Even monopolies need to stay innovative. One leader reminded us of the risk of being too comfortable, and the ongoing need to stay on the cutting edge, or else risk being displaced by more efficient, effective start-ups.
He represents a natural resources mining company in the Canadian prairies – one that holds a near monopoly on the production of a certain resource.
He reminds all leaders, even if you practically own the market, you will still suffer if you don’t find out how to use technology to keep getting more efficient and better at serving your customers.
Part 4: How Google will take over the world (of insurance)
It’s not news anymore that the rush is on to unleash automated cars into the mass market – and that Google will be one of the leading vendors. What might be news is the fact that Google will likely offer up its own insurance on those cars when the time comes, said the CIO of an insurance group. And they aren’t going to stop there.
“The odds of them just stopping there, at cars, is unlikely,” he said. “They have more data than anyone. If they start extending insurance across other industries, how are we going to compete?”
His business is rightly concerned that major data driven businesses, such as Google, may one day disrupt the traditional insurance market. While Google will certainly have all the data it needs to underwrite insurance contracts for its self-driving cars, what is to stop them from pushing that same data-driven insight into more effective, and accurate insurance rates on other verticals, like health or home.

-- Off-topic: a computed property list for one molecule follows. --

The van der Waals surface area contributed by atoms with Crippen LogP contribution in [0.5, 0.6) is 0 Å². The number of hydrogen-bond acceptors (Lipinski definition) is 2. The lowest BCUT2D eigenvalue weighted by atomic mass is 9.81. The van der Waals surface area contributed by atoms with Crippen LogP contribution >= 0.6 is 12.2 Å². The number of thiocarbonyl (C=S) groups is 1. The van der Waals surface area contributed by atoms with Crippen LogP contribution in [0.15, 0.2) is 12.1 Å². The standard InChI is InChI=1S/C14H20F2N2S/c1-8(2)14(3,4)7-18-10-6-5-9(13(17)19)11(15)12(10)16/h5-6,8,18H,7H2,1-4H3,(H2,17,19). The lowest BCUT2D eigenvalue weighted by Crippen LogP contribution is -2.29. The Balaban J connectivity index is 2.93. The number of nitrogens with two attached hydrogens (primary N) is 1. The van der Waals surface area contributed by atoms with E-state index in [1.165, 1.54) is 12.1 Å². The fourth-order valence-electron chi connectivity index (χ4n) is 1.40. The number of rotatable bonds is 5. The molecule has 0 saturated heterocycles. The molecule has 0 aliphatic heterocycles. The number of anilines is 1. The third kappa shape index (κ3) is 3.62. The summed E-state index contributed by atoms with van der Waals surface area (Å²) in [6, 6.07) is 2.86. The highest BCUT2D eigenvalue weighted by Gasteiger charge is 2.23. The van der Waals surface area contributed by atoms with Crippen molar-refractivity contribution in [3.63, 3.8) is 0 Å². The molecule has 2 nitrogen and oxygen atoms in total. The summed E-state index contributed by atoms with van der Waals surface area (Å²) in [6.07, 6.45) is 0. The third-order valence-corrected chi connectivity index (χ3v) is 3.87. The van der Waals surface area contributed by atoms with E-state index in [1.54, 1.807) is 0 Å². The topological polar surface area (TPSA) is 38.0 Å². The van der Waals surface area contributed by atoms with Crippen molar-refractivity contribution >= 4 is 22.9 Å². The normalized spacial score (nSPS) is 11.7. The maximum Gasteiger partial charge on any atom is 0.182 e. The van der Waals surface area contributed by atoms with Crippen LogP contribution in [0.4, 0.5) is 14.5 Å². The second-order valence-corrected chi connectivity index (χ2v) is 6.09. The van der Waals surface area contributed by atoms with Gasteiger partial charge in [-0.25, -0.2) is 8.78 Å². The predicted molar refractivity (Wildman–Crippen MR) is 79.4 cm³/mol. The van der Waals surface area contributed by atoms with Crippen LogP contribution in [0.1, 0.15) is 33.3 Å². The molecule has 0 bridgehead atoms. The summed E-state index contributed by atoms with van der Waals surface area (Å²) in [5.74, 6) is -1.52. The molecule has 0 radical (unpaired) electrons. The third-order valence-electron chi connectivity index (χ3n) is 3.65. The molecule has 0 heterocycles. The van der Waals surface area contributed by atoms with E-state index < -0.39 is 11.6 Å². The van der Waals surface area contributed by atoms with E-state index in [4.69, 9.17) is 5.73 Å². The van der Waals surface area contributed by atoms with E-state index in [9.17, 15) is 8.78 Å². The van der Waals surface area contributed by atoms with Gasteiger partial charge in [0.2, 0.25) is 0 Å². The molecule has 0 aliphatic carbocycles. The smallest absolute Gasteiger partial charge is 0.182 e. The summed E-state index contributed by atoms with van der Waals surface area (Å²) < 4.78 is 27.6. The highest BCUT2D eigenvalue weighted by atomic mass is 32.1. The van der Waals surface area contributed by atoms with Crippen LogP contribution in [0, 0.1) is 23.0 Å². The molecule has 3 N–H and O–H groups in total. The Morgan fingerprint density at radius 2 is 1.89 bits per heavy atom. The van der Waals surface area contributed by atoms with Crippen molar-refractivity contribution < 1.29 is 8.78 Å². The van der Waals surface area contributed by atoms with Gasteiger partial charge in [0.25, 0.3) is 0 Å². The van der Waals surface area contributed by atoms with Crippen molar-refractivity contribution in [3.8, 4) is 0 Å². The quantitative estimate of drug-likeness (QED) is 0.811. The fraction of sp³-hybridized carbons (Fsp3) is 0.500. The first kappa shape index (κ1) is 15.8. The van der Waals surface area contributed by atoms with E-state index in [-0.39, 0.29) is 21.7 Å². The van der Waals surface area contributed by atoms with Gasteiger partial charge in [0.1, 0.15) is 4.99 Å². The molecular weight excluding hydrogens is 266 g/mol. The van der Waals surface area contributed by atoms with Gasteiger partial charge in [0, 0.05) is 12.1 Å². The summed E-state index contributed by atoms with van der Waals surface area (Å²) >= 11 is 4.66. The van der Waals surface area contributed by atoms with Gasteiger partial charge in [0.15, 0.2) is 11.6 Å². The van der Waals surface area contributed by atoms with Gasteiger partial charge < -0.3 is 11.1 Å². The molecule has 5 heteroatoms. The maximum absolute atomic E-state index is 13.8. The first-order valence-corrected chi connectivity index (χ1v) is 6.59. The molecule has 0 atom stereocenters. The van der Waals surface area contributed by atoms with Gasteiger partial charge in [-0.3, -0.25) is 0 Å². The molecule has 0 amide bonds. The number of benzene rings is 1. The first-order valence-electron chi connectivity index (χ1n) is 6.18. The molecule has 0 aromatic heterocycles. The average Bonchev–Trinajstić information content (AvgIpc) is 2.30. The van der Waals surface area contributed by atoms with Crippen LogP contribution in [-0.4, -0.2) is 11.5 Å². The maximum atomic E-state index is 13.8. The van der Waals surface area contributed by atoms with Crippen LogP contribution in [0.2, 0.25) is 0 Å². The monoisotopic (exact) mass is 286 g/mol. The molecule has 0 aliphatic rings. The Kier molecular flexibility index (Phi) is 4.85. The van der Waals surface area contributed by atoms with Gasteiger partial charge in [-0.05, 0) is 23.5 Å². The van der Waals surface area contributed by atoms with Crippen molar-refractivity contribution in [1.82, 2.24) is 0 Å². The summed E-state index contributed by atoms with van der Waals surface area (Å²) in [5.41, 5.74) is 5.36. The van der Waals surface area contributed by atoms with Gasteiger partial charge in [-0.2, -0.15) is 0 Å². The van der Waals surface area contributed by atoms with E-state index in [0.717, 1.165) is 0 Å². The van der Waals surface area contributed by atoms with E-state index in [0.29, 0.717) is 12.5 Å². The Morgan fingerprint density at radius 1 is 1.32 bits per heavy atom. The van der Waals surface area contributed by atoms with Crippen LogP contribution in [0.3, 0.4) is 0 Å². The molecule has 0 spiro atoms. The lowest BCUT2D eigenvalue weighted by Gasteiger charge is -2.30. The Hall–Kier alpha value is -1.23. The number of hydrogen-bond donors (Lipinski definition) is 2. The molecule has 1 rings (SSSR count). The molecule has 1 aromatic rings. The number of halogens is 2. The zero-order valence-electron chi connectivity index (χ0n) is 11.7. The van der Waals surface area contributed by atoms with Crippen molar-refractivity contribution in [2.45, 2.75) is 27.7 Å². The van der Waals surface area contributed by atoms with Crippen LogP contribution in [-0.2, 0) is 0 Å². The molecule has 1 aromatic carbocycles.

This prospect has sent the CIO’s team into action.
“We are gathering as much data as we can – even if we don’t know how we are going to use it.”
The complicated part, he said, will be developing the aptitude to do something with that data. This is something the big players such as Google will certainly be far more comfortable with. But if they don’t change now, he said, the future of his industry is bleak. Which, for any human sales person working in the field, it is most certainly going to be challenging as automated and data-driven intelligence start to take over.
“My CEO has asked me if we can run this company without actual underwriters,” he said, “I told him, ‘Yes, I think so.’”
For IT leaders struggling to bring innovation to their organizations, the following points should be kept in mind:
• Using groups can unlock the potential of your team to identify new approaches and efficiently focus on specific problems
• Reaching out and understanding your end-users is not just powerful, it is essential, to any IT strategy
• Always have your objective defined, before you start planning the technology
• No matter how big you are, you are always at risk of disruption